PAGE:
# Working With External Code

The IPython Kernel makes it easy to incorporate external code from sources such as the internet or copy/paste.

## Pasting code into cells

You can copy and paste code from other sources directly into cells. Pasting code with >>> prompts works as expected:



In [7]:

>>> the_world_is_flat = 1
>>> if the_world_is_flat:
...     print("Be careful not to fall off!")




Be careful not to fall off!



The %load magic lets you load code from URLs or local files:



In [8]:




In [9]:

%matplotlib inline




In [10]:




In [11]:

"""
Plot demonstrating the integral as the area under a curve.

Although this is a simple example, it demonstrates some important tweaks:

* A simple line plot with custom color and line width.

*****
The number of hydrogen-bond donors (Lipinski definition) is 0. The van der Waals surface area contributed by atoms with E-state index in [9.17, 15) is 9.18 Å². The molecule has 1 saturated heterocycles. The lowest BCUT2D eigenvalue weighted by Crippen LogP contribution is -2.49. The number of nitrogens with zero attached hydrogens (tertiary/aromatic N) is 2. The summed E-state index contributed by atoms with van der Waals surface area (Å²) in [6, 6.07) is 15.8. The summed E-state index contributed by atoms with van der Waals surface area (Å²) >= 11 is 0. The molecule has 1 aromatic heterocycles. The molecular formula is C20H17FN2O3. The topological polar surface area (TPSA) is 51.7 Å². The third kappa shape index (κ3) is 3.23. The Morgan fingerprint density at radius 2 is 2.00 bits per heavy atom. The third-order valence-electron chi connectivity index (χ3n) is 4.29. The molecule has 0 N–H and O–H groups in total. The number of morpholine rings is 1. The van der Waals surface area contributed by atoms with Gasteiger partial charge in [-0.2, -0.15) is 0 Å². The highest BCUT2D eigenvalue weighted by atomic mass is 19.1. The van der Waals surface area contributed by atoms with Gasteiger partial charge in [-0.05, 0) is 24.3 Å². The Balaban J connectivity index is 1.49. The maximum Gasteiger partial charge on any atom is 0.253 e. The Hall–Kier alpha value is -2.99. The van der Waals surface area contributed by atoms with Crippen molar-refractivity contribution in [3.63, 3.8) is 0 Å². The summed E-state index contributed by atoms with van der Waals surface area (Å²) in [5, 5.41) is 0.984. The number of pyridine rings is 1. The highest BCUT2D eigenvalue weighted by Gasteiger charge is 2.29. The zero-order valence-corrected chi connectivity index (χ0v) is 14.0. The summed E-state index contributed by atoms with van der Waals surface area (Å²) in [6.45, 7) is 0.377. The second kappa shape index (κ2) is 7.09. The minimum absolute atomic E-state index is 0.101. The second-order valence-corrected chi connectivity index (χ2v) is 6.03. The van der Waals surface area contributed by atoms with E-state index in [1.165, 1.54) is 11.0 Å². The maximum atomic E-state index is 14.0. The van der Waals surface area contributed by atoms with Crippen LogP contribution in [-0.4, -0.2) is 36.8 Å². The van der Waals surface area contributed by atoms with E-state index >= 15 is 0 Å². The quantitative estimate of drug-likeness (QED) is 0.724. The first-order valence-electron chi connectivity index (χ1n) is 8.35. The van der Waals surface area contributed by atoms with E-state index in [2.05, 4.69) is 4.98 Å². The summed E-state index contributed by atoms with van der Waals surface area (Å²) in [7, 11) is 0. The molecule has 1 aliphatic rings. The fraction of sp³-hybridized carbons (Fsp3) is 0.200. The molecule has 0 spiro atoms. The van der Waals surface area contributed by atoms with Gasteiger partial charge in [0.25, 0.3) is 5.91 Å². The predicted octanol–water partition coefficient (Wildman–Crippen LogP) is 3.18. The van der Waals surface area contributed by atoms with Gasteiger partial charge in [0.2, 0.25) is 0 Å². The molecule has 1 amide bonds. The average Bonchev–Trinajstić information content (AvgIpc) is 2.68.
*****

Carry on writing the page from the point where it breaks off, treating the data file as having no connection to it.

* A shaded region created using a Polygon patch.
* A text label with mathtext rendering.
* figtext calls to label the x- and y-axes.
* Use of axis spines to hide the top and right spines.
* Custom tick placement and labels.
"""
import numpy as np
import matplotlib.pyplot as plt
from matplotlib.patches import Polygon

def func(x):
return (x - 3) * (x - 5) * (x - 7) + 85

a, b = 2, 9 # integral limits
x = np.linspace(0, 10)
y = func(x)

fig, ax = plt.subplots()
plt.plot(x, y, 'r', linewidth=2)
plt.ylim(ymin=0)

ix = np.linspace(a, b)
iy = func(ix)
verts = [(a, 0)] + list(zip(ix, iy)) + [(b, 0)]
poly = Polygon(verts, facecolor='0.9', edgecolor='0.5')

plt.text(0.5 * (a + b), 30, r"$\int_a^b f(x)\mathrm{d}x$",
horizontalalignment='center', fontsize=20)

plt.figtext(0.9, 0.05, '$x$')
plt.figtext(0.1, 0.9, '$y$')

ax.spines['right'].set_visible(False)
ax.spines['top'].set_visible(False)
ax.xaxis.set_ticks_position('bottom')

ax.set_xticks((a, b))
ax.set_xticklabels(('$a$', '$b$'))
ax.set_yticks([])

plt.show()